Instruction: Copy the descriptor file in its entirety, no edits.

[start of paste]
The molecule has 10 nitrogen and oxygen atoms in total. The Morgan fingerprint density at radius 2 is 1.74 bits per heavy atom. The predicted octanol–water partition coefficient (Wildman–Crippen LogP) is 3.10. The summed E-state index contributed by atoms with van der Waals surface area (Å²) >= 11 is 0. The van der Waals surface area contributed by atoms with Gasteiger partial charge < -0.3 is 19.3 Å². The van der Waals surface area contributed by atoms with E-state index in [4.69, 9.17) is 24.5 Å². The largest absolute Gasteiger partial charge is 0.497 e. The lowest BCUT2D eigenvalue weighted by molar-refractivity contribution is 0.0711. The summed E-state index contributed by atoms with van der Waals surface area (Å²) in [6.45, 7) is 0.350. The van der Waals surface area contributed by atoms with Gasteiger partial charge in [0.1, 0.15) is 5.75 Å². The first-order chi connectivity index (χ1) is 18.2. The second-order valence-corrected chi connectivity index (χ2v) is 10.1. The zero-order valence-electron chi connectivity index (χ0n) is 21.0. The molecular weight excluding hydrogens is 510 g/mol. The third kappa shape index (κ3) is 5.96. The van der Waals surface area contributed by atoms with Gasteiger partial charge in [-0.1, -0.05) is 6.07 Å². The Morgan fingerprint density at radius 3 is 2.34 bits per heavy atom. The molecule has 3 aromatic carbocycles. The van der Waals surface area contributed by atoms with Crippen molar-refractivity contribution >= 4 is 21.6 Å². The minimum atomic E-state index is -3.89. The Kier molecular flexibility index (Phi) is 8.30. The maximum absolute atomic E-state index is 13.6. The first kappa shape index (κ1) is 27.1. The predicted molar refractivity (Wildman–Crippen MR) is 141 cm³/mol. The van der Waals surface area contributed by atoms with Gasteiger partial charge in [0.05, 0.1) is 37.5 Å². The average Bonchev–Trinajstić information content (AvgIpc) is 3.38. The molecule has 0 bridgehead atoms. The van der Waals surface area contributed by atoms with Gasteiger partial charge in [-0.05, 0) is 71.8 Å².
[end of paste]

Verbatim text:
The molecule has 10 nitrogen and oxygen atoms in total. The Morgan fingerprint density at radius 2 is 1.74 bits per heavy atom. The predicted octanol–water partition coefficient (Wildman–Crippen LogP) is 3.10. The summed E-state index contributed by atoms with van der Waals surface area (Å²) >= 11 is 0. The van der Waals surface area contributed by atoms with Gasteiger partial charge < -0.3 is 19.3 Å². The van der Waals surface area contributed by atoms with E-state index in [4.69, 9.17) is 24.5 Å². The largest absolute Gasteiger partial charge is 0.497 e. The lowest BCUT2D eigenvalue weighted by molar-refractivity contribution is 0.0711. The summed E-state index contributed by atoms with van der Waals surface area (Å²) in [6.45, 7) is 0.350. The van der Waals surface area contributed by atoms with Gasteiger partial charge in [0.1, 0.15) is 5.75 Å². The first-order chi connectivity index (χ1) is 18.2. The second-order valence-corrected chi connectivity index (χ2v) is 10.1. The zero-order valence-electron chi connectivity index (χ0n) is 21.0. The molecular weight excluding hydrogens is 510 g/mol. The third kappa shape index (κ3) is 5.96. The van der Waals surface area contributed by atoms with Gasteiger partial charge in [-0.1, -0.05) is 6.07 Å². The Morgan fingerprint density at radius 3 is 2.34 bits per heavy atom. The molecule has 3 aromatic carbocycles. The van der Waals surface area contributed by atoms with Crippen molar-refractivity contribution >= 4 is 21.6 Å². The minimum atomic E-state index is -3.89. The Kier molecular flexibility index (Phi) is 8.30. The maximum absolute atomic E-state index is 13.6. The first kappa shape index (κ1) is 27.1. The predicted molar refractivity (Wildman–Crippen MR) is 141 cm³/mol. The van der Waals surface area contributed by atoms with Gasteiger partial charge in [0.05, 0.1) is 37.5 Å². The average Bonchev–Trinajstić information content (AvgIpc) is 3.38. The molecule has 0 bridgehead atoms. The van der Waals surface area contributed by atoms with Gasteiger partial charge in [-0.05, 0) is 71.8 Å².